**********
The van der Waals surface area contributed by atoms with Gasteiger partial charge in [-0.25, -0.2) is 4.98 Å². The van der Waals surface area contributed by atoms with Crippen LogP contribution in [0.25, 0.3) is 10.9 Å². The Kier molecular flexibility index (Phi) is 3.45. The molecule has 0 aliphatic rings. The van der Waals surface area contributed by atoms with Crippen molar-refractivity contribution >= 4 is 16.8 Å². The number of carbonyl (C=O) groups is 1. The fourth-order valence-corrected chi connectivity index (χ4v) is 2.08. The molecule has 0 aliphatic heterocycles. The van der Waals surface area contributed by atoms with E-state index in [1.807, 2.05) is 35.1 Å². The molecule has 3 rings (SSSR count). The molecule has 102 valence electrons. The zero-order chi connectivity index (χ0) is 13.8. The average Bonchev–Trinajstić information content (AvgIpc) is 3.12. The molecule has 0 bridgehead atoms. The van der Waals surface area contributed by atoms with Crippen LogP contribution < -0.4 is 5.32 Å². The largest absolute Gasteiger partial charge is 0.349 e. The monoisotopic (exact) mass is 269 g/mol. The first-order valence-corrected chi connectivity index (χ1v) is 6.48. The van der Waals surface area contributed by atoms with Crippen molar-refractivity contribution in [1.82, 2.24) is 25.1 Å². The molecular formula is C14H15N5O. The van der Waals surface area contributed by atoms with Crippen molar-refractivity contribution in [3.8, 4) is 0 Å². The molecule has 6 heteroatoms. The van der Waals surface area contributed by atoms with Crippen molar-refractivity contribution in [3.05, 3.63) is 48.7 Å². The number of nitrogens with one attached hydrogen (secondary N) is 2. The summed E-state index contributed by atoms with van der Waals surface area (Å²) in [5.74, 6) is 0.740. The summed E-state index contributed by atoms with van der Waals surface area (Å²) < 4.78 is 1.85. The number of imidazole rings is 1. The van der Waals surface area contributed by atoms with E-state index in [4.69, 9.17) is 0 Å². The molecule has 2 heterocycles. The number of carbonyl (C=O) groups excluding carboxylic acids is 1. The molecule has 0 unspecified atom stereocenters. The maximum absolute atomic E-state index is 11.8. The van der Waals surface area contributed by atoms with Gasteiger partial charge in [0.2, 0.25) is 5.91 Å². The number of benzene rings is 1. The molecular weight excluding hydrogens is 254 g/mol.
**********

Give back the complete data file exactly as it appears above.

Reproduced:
The van der Waals surface area contributed by atoms with Gasteiger partial charge in [-0.25, -0.2) is 4.98 Å². The van der Waals surface area contributed by atoms with Crippen LogP contribution in [0.25, 0.3) is 10.9 Å². The Kier molecular flexibility index (Phi) is 3.45. The molecule has 0 aliphatic rings. The van der Waals surface area contributed by atoms with Crippen molar-refractivity contribution >= 4 is 16.8 Å². The number of carbonyl (C=O) groups is 1. The fourth-order valence-corrected chi connectivity index (χ4v) is 2.08. The molecule has 0 aliphatic heterocycles. The van der Waals surface area contributed by atoms with E-state index in [1.807, 2.05) is 35.1 Å². The molecule has 3 rings (SSSR count). The molecule has 102 valence electrons. The zero-order chi connectivity index (χ0) is 13.8. The average Bonchev–Trinajstić information content (AvgIpc) is 3.12. The molecule has 0 bridgehead atoms. The van der Waals surface area contributed by atoms with Crippen LogP contribution < -0.4 is 5.32 Å². The largest absolute Gasteiger partial charge is 0.349 e. The monoisotopic (exact) mass is 269 g/mol. The first-order valence-corrected chi connectivity index (χ1v) is 6.48. The van der Waals surface area contributed by atoms with Crippen molar-refractivity contribution in [1.82, 2.24) is 25.1 Å². The molecular formula is C14H15N5O. The van der Waals surface area contributed by atoms with Crippen molar-refractivity contribution in [3.8, 4) is 0 Å². The molecule has 6 heteroatoms. The van der Waals surface area contributed by atoms with Crippen molar-refractivity contribution in [3.05, 3.63) is 48.7 Å². The number of nitrogens with one attached hydrogen (secondary N) is 2. The summed E-state index contributed by atoms with van der Waals surface area (Å²) in [5.74, 6) is 0.740. The summed E-state index contributed by atoms with van der Waals surface area (Å²) < 4.78 is 1.85. The number of imidazole rings is 1. The van der Waals surface area contributed by atoms with E-state index in [4.69, 9.17) is 0 Å². The molecule has 2 heterocycles. The number of carbonyl (C=O) groups excluding carboxylic acids is 1. The molecule has 0 unspecified atom stereocenters. The maximum absolute atomic E-state index is 11.8. The van der Waals surface area contributed by atoms with Gasteiger partial charge in [0.2, 0.25) is 5.91 Å². The number of benzene rings is 1. The molecular weight excluding hydrogens is 254 g/mol.